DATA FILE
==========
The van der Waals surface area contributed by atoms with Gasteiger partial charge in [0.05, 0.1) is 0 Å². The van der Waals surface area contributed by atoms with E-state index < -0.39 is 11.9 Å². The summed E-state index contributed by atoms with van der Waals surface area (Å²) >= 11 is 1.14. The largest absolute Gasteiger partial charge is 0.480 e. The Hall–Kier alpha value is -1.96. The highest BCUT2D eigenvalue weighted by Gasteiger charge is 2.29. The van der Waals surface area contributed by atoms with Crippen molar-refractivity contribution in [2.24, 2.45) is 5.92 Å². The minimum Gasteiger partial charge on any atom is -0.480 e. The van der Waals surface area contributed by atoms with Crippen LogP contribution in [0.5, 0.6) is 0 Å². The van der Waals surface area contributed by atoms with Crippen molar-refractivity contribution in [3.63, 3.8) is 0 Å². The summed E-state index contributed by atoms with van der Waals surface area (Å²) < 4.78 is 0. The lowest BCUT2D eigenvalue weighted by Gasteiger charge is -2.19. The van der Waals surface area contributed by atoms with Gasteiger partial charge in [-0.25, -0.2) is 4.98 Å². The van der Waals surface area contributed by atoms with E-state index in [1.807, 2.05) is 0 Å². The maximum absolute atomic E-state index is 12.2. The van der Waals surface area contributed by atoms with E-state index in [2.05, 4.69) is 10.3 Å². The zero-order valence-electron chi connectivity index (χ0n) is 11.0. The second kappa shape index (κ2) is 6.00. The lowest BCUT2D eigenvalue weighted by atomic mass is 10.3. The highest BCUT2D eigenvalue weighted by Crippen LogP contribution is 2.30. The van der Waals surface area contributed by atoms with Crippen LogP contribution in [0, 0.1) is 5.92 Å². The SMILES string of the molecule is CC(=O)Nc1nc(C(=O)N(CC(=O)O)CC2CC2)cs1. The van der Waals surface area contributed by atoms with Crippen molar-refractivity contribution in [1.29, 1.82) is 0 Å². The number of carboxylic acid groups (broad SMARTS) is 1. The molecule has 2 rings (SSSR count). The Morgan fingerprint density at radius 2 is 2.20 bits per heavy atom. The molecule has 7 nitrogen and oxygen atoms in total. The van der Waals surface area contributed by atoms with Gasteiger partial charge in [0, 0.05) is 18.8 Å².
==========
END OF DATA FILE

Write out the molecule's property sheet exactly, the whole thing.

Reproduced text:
The van der Waals surface area contributed by atoms with Gasteiger partial charge in [0.05, 0.1) is 0 Å². The van der Waals surface area contributed by atoms with E-state index < -0.39 is 11.9 Å². The summed E-state index contributed by atoms with van der Waals surface area (Å²) >= 11 is 1.14. The largest absolute Gasteiger partial charge is 0.480 e. The Hall–Kier alpha value is -1.96. The highest BCUT2D eigenvalue weighted by Gasteiger charge is 2.29. The van der Waals surface area contributed by atoms with Crippen molar-refractivity contribution in [2.24, 2.45) is 5.92 Å². The minimum Gasteiger partial charge on any atom is -0.480 e. The van der Waals surface area contributed by atoms with Crippen LogP contribution in [0.5, 0.6) is 0 Å². The van der Waals surface area contributed by atoms with Crippen molar-refractivity contribution in [3.63, 3.8) is 0 Å². The summed E-state index contributed by atoms with van der Waals surface area (Å²) < 4.78 is 0. The lowest BCUT2D eigenvalue weighted by Gasteiger charge is -2.19. The van der Waals surface area contributed by atoms with Gasteiger partial charge in [-0.25, -0.2) is 4.98 Å². The van der Waals surface area contributed by atoms with E-state index in [1.807, 2.05) is 0 Å². The maximum absolute atomic E-state index is 12.2. The van der Waals surface area contributed by atoms with E-state index in [2.05, 4.69) is 10.3 Å². The zero-order valence-electron chi connectivity index (χ0n) is 11.0. The second kappa shape index (κ2) is 6.00. The lowest BCUT2D eigenvalue weighted by atomic mass is 10.3. The highest BCUT2D eigenvalue weighted by Crippen LogP contribution is 2.30. The van der Waals surface area contributed by atoms with Crippen LogP contribution in [0, 0.1) is 5.92 Å². The SMILES string of the molecule is CC(=O)Nc1nc(C(=O)N(CC(=O)O)CC2CC2)cs1. The van der Waals surface area contributed by atoms with Crippen molar-refractivity contribution in [1.29, 1.82) is 0 Å². The number of carboxylic acid groups (broad SMARTS) is 1. The molecule has 2 rings (SSSR count). The Morgan fingerprint density at radius 2 is 2.20 bits per heavy atom. The molecule has 7 nitrogen and oxygen atoms in total. The van der Waals surface area contributed by atoms with Gasteiger partial charge in [0, 0.05) is 18.8 Å².